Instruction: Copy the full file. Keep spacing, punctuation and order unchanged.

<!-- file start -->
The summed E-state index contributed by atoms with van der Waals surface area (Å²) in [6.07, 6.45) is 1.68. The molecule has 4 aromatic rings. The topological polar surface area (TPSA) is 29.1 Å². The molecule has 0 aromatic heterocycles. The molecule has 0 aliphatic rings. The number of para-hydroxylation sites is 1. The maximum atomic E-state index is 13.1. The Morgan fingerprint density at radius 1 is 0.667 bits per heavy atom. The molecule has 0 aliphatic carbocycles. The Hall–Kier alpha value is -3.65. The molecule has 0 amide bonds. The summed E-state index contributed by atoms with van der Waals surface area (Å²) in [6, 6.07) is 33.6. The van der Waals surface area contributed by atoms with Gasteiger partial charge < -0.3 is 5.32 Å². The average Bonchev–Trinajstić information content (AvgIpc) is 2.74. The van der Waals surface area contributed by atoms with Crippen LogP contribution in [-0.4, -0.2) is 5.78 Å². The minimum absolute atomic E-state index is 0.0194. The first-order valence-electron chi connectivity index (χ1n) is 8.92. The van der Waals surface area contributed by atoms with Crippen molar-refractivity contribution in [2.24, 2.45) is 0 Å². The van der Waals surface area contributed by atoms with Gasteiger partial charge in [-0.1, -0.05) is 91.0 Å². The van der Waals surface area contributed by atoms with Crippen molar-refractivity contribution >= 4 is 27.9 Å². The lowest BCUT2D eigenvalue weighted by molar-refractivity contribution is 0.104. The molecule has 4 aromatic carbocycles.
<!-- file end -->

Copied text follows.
The summed E-state index contributed by atoms with van der Waals surface area (Å²) in [6.07, 6.45) is 1.68. The molecule has 4 aromatic rings. The topological polar surface area (TPSA) is 29.1 Å². The molecule has 0 aromatic heterocycles. The molecule has 0 aliphatic rings. The number of para-hydroxylation sites is 1. The maximum atomic E-state index is 13.1. The Morgan fingerprint density at radius 1 is 0.667 bits per heavy atom. The molecule has 0 aliphatic carbocycles. The Hall–Kier alpha value is -3.65. The molecule has 0 amide bonds. The summed E-state index contributed by atoms with van der Waals surface area (Å²) in [6, 6.07) is 33.6. The van der Waals surface area contributed by atoms with Gasteiger partial charge < -0.3 is 5.32 Å². The average Bonchev–Trinajstić information content (AvgIpc) is 2.74. The van der Waals surface area contributed by atoms with Crippen LogP contribution in [-0.4, -0.2) is 5.78 Å². The minimum absolute atomic E-state index is 0.0194. The first-order valence-electron chi connectivity index (χ1n) is 8.92. The van der Waals surface area contributed by atoms with Crippen molar-refractivity contribution in [2.24, 2.45) is 0 Å². The van der Waals surface area contributed by atoms with Gasteiger partial charge in [-0.1, -0.05) is 91.0 Å². The van der Waals surface area contributed by atoms with Crippen molar-refractivity contribution >= 4 is 27.9 Å². The lowest BCUT2D eigenvalue weighted by molar-refractivity contribution is 0.104. The molecule has 4 aromatic carbocycles.